Poor St. Martha. Martha, with her straight-forward statements and down-to-business attitude, can come off as busy, bossy, overworked, and accusatory. How many people (repeatedly) inform Jesus that his other disciples aren’t bearing their load? Martha does: “Lord, do you not care that my sister has left me to do all the serving alone? Then tell her to help me (Luke 10: 40).” Who can tell the Lord, to his face, that he hasn’t done enough? Martha does: “Lord, if you had been here, my brother would not have died (John 11: 21).”
Maybe Martha is busy, even bossy. But, Martha is my spiritual hero. For me, Martha is a model of efficiency and hard work, loyal friendship, and amazing faith. Her closeness with Jesus, even if she does has an attitude, is something to be admired, not admonished. Her role in the Gospel of John is particularly striking. In the series of intensifying miracles portrayed in John, the miracle in which Martha participates becomes a capstone: Jesus destroys death, raising a man from the dead. In her dialogue of faith with Jesus, not only does Martha tell Jesus he could have saved her brother from death yesterday, but that he could do so now, or in the future. Martha tells Jesus to his face, in her usual straight-forward speech: “I have come to believe that you are the Christ, the Son of God, the one who is coming into the world (John 11: 27).”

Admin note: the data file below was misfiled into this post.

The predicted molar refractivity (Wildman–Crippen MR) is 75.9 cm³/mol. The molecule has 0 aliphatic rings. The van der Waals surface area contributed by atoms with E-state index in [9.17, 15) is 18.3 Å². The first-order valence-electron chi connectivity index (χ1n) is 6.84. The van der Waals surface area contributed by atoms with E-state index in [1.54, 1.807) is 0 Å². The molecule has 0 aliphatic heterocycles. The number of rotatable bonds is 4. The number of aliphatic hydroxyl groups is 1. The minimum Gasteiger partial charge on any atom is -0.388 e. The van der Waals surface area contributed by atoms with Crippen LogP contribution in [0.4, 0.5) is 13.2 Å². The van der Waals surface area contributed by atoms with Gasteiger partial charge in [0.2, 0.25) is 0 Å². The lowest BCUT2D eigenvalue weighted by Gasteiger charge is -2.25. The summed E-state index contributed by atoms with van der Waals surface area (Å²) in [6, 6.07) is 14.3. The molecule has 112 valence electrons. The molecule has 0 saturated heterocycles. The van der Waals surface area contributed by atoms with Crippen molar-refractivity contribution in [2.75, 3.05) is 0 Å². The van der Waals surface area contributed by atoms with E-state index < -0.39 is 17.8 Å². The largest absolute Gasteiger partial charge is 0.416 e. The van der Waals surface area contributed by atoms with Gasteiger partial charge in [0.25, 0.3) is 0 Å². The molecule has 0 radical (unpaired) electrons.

Martha is worried about many things. But, Martha, loyal, loving, and hardworking, teaches us that the Christian life places both prayer and work at the feet of Jesus.